The Tracker module was completed first since we had a clear starting place, improving the SD Tracker tool we built at our prior company. We started our project in October and by December the Tracker module was functional enough to use it to enter all of the development tasks in. I took the list of spec/tasks we’d been working from and entered them in the Tracker and from then on we worked as we always have in the past: Nothing gets coded unless there’s a Tracker Task for it and the task is assigned “open-fix” for development, set “in-progress” when work begins, “resolved” when on our integration system ready to test and “closed” when I’ve tested it.

Since by this point were already screens built for the Tracker, we started working to make sure those matched my ‘ideas’ and had some minor corrections. For example, the first task I entered in the Tracker, #1001, was a clean-up task:

    “On all screens, in the white top banner, there shouldn’t be a title/words between the logo and tabs (now shows dash + Page Title + User’s Name). Instead the Title should be white and centered…”

As we did the clean-up, we evolved this task to capture the final requirement for screens in the Description of the task:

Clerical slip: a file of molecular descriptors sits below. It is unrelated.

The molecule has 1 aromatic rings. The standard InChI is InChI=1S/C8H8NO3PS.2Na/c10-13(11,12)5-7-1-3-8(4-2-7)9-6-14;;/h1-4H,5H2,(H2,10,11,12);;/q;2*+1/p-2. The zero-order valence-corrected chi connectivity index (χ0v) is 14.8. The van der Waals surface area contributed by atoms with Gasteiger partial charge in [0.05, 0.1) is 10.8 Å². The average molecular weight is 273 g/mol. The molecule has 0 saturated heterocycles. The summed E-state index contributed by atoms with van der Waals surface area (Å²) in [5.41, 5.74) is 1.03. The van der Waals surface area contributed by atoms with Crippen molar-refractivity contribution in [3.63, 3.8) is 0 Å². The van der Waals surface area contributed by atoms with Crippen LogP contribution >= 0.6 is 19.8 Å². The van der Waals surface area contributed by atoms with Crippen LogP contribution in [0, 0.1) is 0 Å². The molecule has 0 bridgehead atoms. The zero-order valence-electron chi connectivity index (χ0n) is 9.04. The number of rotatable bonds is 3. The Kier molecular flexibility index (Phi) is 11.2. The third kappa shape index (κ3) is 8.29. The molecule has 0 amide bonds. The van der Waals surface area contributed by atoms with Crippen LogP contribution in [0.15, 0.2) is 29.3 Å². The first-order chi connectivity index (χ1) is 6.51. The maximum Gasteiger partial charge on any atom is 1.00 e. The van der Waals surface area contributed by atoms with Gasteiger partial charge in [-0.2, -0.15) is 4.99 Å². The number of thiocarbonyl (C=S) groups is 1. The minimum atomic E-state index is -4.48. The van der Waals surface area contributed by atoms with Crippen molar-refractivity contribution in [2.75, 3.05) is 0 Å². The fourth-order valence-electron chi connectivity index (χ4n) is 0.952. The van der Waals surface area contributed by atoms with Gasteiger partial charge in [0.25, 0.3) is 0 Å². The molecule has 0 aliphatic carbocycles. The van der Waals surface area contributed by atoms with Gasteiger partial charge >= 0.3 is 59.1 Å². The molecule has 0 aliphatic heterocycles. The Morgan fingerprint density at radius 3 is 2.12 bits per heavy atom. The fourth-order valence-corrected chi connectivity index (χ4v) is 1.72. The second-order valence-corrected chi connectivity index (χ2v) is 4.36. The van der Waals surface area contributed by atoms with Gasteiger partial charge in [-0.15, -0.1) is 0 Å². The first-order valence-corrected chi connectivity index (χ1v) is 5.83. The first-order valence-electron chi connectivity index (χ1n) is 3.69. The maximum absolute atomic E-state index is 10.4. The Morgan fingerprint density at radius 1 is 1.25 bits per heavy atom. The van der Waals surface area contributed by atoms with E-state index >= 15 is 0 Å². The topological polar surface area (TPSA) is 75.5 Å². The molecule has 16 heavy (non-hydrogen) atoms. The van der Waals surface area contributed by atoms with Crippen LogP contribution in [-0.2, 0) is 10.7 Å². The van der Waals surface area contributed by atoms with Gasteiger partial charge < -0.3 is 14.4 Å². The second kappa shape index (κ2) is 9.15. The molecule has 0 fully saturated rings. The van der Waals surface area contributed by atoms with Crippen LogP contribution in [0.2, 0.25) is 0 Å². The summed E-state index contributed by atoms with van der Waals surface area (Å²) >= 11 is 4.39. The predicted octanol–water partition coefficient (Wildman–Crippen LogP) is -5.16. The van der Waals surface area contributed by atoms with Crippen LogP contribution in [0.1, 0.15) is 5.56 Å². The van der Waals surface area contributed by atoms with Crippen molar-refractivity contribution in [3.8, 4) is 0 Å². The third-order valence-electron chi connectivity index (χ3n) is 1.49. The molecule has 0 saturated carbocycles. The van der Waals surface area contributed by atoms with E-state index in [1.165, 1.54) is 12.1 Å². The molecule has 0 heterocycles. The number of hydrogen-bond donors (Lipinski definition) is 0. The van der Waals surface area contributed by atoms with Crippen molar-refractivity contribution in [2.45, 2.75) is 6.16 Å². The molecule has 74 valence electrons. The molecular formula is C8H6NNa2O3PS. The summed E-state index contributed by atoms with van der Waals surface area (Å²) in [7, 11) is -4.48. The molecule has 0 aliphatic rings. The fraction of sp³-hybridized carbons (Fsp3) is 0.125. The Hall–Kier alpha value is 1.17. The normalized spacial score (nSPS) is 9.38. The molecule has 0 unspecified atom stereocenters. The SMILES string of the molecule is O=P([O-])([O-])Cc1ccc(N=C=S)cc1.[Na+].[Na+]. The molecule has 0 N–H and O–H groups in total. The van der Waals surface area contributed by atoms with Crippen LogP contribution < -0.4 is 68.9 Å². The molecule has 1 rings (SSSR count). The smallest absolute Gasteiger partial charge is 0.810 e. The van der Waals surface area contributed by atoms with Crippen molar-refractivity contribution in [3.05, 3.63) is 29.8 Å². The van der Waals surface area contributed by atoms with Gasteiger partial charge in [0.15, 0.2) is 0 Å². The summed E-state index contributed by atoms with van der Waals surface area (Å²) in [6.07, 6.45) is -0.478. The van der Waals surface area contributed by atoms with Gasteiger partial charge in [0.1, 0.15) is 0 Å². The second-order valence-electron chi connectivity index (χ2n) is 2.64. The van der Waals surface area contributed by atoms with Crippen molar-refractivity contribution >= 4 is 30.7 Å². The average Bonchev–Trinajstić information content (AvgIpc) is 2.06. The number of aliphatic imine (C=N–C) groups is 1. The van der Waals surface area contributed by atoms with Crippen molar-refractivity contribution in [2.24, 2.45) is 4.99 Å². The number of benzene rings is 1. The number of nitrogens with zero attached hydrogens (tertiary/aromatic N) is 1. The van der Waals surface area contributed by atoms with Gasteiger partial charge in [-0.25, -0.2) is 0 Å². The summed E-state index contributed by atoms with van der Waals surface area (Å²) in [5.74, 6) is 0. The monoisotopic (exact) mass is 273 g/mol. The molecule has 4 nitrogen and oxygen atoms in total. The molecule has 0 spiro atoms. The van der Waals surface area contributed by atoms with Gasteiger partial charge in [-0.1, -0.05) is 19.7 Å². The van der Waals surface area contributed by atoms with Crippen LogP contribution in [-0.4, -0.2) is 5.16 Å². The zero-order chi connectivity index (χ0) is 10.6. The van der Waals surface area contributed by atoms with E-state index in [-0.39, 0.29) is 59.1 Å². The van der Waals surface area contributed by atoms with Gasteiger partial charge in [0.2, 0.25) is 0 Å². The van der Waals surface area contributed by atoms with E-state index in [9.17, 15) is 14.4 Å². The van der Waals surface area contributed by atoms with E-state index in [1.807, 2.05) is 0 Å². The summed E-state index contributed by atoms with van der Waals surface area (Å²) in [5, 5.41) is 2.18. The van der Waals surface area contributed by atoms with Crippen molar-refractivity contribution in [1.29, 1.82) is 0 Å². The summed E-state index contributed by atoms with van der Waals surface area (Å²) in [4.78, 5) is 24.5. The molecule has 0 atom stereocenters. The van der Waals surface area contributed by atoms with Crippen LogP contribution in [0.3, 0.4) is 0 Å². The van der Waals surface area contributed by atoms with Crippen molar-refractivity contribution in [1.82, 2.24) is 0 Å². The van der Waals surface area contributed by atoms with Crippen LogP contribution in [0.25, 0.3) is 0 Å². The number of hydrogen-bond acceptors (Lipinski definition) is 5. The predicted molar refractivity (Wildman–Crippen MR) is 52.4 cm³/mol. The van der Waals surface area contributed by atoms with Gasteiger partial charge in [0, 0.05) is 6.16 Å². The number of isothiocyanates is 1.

“There are three types of screens: Summary Screens that present batched sets of information, Detail Screens (Task, Person, Client), and Pop-Ups (attach a New Attachment, Set Defaults, etc.)

    “On all screens, in the white top banner, there’s the Software 2020 log on the left and Navigation (Nav) buttons on the right. The first Nav link goes to the user’s Profile. The user’s name should be shown as ” Profile” in the tab bar. That way tech support knows who the user is but the screen is cleaner.

    “Below the white banner is a blue Title Bar. The Title should be white and centered in the blue title bar.”

Once we had an “Organize View” feature in February 2012, I selected tasks that represented requirements, like the one above, #1001, and linked them to the appropriate spec until all tasks that represented requirements were in organized specs, by module. Here’s the current Software 2020 Spec List: